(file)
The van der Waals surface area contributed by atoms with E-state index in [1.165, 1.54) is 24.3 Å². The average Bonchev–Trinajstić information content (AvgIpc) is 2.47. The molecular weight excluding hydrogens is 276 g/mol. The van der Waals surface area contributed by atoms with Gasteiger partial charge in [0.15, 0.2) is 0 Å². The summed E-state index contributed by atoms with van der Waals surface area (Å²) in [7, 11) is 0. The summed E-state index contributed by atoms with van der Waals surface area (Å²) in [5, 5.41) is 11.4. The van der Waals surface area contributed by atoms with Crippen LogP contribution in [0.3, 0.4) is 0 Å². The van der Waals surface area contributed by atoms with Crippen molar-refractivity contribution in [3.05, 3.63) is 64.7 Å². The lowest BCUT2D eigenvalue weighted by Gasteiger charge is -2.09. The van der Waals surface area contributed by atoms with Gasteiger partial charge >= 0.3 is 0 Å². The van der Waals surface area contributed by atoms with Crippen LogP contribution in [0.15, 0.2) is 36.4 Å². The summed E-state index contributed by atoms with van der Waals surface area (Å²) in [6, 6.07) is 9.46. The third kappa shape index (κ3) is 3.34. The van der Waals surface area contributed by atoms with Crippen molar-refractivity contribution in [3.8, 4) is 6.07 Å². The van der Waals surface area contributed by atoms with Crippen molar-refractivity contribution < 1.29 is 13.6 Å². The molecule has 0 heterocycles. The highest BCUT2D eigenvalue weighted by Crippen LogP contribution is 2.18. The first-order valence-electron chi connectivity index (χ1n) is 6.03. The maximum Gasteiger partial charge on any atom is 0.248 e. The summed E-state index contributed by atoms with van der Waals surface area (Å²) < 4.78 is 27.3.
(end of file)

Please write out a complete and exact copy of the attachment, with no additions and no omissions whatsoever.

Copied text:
The van der Waals surface area contributed by atoms with E-state index in [1.165, 1.54) is 24.3 Å². The average Bonchev–Trinajstić information content (AvgIpc) is 2.47. The molecular weight excluding hydrogens is 276 g/mol. The van der Waals surface area contributed by atoms with Gasteiger partial charge in [0.15, 0.2) is 0 Å². The summed E-state index contributed by atoms with van der Waals surface area (Å²) in [7, 11) is 0. The summed E-state index contributed by atoms with van der Waals surface area (Å²) in [5, 5.41) is 11.4. The van der Waals surface area contributed by atoms with Crippen LogP contribution in [0.3, 0.4) is 0 Å². The van der Waals surface area contributed by atoms with Crippen molar-refractivity contribution in [3.05, 3.63) is 64.7 Å². The lowest BCUT2D eigenvalue weighted by Gasteiger charge is -2.09. The van der Waals surface area contributed by atoms with Gasteiger partial charge >= 0.3 is 0 Å². The van der Waals surface area contributed by atoms with Crippen LogP contribution in [0.15, 0.2) is 36.4 Å². The summed E-state index contributed by atoms with van der Waals surface area (Å²) in [6, 6.07) is 9.46. The third kappa shape index (κ3) is 3.34. The van der Waals surface area contributed by atoms with Crippen molar-refractivity contribution in [3.8, 4) is 6.07 Å². The van der Waals surface area contributed by atoms with Crippen molar-refractivity contribution < 1.29 is 13.6 Å². The molecule has 0 heterocycles. The highest BCUT2D eigenvalue weighted by Crippen LogP contribution is 2.18. The first-order valence-electron chi connectivity index (χ1n) is 6.03. The maximum Gasteiger partial charge on any atom is 0.248 e. The summed E-state index contributed by atoms with van der Waals surface area (Å²) < 4.78 is 27.3.